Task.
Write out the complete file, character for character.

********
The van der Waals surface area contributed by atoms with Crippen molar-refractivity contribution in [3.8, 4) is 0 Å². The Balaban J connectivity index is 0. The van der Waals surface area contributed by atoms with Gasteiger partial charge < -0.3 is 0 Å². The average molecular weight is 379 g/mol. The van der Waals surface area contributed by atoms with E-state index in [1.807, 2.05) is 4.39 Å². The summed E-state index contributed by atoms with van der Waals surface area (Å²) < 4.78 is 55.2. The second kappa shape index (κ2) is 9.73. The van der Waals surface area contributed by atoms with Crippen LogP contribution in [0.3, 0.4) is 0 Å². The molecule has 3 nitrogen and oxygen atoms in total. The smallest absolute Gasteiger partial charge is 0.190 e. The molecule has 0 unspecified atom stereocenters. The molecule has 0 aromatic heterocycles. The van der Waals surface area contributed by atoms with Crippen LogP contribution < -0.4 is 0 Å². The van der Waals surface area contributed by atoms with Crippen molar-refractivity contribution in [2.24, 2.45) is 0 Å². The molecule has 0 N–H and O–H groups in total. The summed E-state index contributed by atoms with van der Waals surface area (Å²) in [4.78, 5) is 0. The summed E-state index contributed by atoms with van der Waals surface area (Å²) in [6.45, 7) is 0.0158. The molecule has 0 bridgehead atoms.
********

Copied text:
The van der Waals surface area contributed by atoms with Crippen molar-refractivity contribution in [3.8, 4) is 0 Å². The Balaban J connectivity index is 0. The van der Waals surface area contributed by atoms with Gasteiger partial charge < -0.3 is 0 Å². The average molecular weight is 379 g/mol. The van der Waals surface area contributed by atoms with E-state index in [1.807, 2.05) is 4.39 Å². The summed E-state index contributed by atoms with van der Waals surface area (Å²) < 4.78 is 55.2. The second kappa shape index (κ2) is 9.73. The van der Waals surface area contributed by atoms with Crippen LogP contribution in [0.3, 0.4) is 0 Å². The molecule has 3 nitrogen and oxygen atoms in total. The smallest absolute Gasteiger partial charge is 0.190 e. The molecule has 0 unspecified atom stereocenters. The molecule has 0 aromatic heterocycles. The van der Waals surface area contributed by atoms with Crippen LogP contribution < -0.4 is 0 Å². The van der Waals surface area contributed by atoms with Crippen molar-refractivity contribution in [2.24, 2.45) is 0 Å². The molecule has 0 N–H and O–H groups in total. The summed E-state index contributed by atoms with van der Waals surface area (Å²) in [4.78, 5) is 0. The summed E-state index contributed by atoms with van der Waals surface area (Å²) in [6.45, 7) is 0.0158. The molecule has 0 bridgehead atoms.